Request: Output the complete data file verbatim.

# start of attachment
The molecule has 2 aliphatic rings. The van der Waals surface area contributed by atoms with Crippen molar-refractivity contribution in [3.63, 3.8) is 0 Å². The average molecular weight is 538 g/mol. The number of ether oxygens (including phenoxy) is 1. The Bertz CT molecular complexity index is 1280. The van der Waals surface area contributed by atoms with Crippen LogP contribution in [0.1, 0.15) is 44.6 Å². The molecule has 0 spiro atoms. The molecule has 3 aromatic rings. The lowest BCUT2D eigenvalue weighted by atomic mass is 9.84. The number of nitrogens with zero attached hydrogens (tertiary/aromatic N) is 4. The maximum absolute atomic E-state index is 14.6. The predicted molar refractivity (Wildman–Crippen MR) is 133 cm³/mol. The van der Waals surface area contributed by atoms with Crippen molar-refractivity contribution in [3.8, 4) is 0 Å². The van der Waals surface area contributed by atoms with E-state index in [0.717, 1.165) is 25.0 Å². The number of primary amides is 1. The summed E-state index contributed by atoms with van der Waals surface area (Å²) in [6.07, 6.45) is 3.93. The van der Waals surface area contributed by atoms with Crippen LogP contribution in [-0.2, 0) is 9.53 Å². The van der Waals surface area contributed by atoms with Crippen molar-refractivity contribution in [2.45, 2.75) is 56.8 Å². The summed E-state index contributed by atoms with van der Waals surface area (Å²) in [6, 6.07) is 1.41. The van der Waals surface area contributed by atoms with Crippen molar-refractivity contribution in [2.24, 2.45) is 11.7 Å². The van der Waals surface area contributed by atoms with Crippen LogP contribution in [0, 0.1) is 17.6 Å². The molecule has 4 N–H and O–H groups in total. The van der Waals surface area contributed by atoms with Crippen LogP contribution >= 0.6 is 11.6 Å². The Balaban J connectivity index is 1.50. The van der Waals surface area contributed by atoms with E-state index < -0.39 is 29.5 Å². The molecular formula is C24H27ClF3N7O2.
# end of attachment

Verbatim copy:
The molecule has 2 aliphatic rings. The van der Waals surface area contributed by atoms with Crippen molar-refractivity contribution in [3.63, 3.8) is 0 Å². The average molecular weight is 538 g/mol. The number of ether oxygens (including phenoxy) is 1. The Bertz CT molecular complexity index is 1280. The van der Waals surface area contributed by atoms with Crippen LogP contribution in [0.1, 0.15) is 44.6 Å². The molecule has 0 spiro atoms. The molecule has 3 aromatic rings. The lowest BCUT2D eigenvalue weighted by atomic mass is 9.84. The number of nitrogens with zero attached hydrogens (tertiary/aromatic N) is 4. The maximum absolute atomic E-state index is 14.6. The predicted molar refractivity (Wildman–Crippen MR) is 133 cm³/mol. The van der Waals surface area contributed by atoms with Crippen molar-refractivity contribution in [3.8, 4) is 0 Å². The van der Waals surface area contributed by atoms with E-state index in [0.717, 1.165) is 25.0 Å². The number of primary amides is 1. The summed E-state index contributed by atoms with van der Waals surface area (Å²) in [6.07, 6.45) is 3.93. The van der Waals surface area contributed by atoms with Crippen LogP contribution in [-0.2, 0) is 9.53 Å². The van der Waals surface area contributed by atoms with Crippen molar-refractivity contribution in [2.45, 2.75) is 56.8 Å². The summed E-state index contributed by atoms with van der Waals surface area (Å²) in [6, 6.07) is 1.41. The van der Waals surface area contributed by atoms with Crippen molar-refractivity contribution in [2.24, 2.45) is 11.7 Å². The van der Waals surface area contributed by atoms with Crippen LogP contribution in [0, 0.1) is 17.6 Å². The molecule has 4 N–H and O–H groups in total. The van der Waals surface area contributed by atoms with Crippen LogP contribution >= 0.6 is 11.6 Å². The Balaban J connectivity index is 1.50. The van der Waals surface area contributed by atoms with E-state index < -0.39 is 29.5 Å². The molecular formula is C24H27ClF3N7O2.